Posts tagged ‘NDP’

Day 34: NDP Split May Result in Harper Majority

Avoid Vote-Splitting at ProjectDemocracy.ca

I’m a little concerned over the way the election campaign is headed. Unfortunately, it seems that the Conservatives are a shoo-in to win this election. But what’s even more concerning, is the shift of support away from the Liberals and Bloc to the NDP and how that can actually result in a Harper majority government.

I’m not anti-NDP. I’m quite thankful for their insights and contribution in elevating the issues important to me as an Anishinaabe person. My biggest concern is how the poll results may send a lofty reassurance to NDP supporters, that will only result in damaging vote-splitting.

According to Wikipedia: “Vote splitting is an electoral effect in which the distribution of votes among multiple similar candidates reduces the chance of winning for any of the similar candidates, and increases the chance of winning for a dissimilar candidate.”

The intangible factor remains that polls and the popular vote doesn’t always translate into seats. In 1988, the NDP enjoyed an unprecedented lead in the polls of up to 41 percent. It didn’t translate into a significant amount of electoral seats. The Green Party had over six percent of the popular vote in the 2008 election. However, they have never elected a single MP.

My analysis indicates the Liberals will form the official opposition. The NDP have little chance in picking up enough swing seats to meet or exceed the 77 seats currently held by the Liberals. Even with their surge in Quebec, I can’t see the NDP picking up that many seats at the Bloc’s expense.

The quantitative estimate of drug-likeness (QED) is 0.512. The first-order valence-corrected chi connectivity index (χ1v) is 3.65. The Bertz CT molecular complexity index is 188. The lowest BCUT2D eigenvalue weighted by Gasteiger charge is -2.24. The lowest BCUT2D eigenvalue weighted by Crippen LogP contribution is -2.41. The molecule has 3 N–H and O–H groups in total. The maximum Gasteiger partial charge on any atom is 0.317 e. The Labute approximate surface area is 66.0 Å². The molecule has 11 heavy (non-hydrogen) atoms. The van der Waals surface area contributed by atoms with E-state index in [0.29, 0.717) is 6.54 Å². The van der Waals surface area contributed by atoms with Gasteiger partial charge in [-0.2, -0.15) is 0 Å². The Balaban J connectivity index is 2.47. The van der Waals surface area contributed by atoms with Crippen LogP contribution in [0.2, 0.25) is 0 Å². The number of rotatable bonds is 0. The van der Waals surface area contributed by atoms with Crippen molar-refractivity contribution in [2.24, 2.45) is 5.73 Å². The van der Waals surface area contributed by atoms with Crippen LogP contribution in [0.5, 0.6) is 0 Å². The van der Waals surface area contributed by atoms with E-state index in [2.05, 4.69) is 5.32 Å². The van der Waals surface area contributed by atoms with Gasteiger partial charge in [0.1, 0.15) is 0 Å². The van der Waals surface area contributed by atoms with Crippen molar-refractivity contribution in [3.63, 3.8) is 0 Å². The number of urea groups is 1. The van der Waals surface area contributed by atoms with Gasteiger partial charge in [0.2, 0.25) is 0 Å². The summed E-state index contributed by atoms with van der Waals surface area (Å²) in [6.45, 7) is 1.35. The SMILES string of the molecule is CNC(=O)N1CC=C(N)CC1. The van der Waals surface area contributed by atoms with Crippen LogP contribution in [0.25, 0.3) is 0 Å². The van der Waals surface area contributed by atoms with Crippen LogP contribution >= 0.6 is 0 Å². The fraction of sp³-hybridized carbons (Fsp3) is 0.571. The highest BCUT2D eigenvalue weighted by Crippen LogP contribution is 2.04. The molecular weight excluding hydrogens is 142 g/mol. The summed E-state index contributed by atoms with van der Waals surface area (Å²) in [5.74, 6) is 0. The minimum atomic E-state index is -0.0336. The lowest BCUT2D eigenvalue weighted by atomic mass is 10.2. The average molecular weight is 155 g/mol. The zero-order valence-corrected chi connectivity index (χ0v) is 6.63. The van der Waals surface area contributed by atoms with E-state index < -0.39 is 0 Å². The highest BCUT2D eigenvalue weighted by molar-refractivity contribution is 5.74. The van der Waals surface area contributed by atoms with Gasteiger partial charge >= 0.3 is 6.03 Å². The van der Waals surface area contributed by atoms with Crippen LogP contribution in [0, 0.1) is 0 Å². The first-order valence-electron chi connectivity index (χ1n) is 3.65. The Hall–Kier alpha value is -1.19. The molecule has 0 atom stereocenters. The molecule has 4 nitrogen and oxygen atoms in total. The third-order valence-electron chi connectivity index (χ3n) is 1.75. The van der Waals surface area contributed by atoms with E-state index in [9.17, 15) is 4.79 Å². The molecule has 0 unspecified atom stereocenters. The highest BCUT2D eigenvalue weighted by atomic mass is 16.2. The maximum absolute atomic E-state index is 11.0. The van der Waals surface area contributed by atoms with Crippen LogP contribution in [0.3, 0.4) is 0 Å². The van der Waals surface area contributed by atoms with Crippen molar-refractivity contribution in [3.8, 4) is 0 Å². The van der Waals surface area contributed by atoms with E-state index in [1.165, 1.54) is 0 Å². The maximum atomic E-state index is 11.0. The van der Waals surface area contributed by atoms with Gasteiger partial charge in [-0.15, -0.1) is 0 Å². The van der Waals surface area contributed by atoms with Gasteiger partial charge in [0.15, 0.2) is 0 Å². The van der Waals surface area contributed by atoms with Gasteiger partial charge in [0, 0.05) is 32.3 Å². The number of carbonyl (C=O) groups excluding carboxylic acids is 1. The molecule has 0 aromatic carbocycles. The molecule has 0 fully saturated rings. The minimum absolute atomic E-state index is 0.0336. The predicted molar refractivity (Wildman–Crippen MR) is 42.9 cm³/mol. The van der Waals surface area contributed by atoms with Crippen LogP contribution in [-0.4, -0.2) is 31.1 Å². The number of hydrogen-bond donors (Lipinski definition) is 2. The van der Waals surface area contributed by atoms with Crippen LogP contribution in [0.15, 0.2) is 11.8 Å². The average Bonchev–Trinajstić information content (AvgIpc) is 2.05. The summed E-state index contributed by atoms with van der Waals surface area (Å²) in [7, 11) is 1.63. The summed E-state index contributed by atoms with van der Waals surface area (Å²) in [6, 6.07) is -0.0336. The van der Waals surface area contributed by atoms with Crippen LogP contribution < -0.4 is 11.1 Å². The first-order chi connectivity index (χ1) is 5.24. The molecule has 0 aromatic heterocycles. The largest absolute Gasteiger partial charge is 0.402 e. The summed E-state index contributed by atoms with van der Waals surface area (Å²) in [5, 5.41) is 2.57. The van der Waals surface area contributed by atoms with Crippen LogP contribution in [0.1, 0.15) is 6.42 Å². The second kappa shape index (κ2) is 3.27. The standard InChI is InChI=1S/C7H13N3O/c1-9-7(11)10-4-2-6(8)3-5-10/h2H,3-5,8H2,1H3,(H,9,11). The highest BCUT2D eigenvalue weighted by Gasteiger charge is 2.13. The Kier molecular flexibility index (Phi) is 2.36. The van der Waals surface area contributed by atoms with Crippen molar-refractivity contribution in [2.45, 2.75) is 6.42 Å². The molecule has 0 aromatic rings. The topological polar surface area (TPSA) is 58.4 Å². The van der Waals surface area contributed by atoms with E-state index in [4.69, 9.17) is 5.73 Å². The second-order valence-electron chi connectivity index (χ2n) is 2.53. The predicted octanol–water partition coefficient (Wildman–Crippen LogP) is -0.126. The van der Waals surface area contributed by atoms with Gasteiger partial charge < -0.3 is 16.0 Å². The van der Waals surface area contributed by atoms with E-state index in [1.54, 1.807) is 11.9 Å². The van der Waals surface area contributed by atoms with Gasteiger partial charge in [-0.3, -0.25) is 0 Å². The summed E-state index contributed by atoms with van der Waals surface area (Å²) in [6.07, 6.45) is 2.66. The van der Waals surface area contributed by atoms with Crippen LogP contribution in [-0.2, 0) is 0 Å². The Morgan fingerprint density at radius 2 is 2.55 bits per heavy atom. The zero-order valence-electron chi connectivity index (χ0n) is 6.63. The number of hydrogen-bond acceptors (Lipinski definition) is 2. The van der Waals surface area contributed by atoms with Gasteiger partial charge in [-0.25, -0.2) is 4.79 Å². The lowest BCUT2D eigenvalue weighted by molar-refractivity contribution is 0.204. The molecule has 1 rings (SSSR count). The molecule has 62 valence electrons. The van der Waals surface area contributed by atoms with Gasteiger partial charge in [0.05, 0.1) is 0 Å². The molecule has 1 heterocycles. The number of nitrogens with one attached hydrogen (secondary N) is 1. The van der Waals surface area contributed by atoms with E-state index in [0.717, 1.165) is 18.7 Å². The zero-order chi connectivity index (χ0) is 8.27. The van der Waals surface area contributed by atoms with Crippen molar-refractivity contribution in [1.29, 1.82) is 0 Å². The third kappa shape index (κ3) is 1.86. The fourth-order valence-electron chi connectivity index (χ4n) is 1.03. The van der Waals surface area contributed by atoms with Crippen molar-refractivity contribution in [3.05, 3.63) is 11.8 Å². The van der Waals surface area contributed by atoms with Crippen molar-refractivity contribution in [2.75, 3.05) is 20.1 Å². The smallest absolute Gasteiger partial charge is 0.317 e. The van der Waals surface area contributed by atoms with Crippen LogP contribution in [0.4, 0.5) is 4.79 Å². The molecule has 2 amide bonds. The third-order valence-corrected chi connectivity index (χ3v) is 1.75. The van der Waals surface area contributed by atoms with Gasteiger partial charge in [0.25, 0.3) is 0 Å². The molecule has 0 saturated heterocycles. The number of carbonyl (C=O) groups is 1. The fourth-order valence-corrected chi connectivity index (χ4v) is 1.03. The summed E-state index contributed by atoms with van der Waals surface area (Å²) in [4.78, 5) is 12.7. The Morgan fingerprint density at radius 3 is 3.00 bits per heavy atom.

Remember, there is absolutely no mathematical chance of the NDP forming the government. Period.

Yet, Jack Layton’s personal likability and surge of poll support has pleased a lot of NDP supporters and new voters. If NDP supporters vote their conscience, or the they pick up Liberal and Bloc support – the result may be a Conservative majority government.

Remember, a Harper majority will spell untold catastrophe for First Nations issues and respect for aboriginal and treaty rights. We could possibly see an end to the post-secondary student support program and non-insured health benefits under Harper’s slash-and-burn approach.

What is the solution to this quandary? The answer lies in strategic voting.

First Nations have long debated the use of strategic voting. As First Nations don’t have strong voting numbers, with the exceptions of a dozen key ridings across Canada. First Nations are in a prime position to use strategic voting to skew the results in a few more ridings to our favour. In this case, our goal should be to work together to ensure Harper doesn’t get a majority.

In this election, thanks to the influential environmental lobby, we have the use of a powerful tool called Project Democracy. The primary goal of Project Democracy is directly aligned with our goal: to ensure Harper does not get a majority in the House of Commons.

The website, ProjectDemocracy.ca makes use of a riding-by-riding, statistical-based analysis to provide voters with up-to-date information on how to use strategic voting to ensure the Conservatives do not achieve a majority.

I urge you all to carefully consider your vote. Sure, you may be happy to vote your conscience and mark your ‘X’ next to the NDP. But when you wake up the next morning to a Stephen Harper majority government, because the NDP/Liberals/ Bloc vote-split, you may be filled with regret.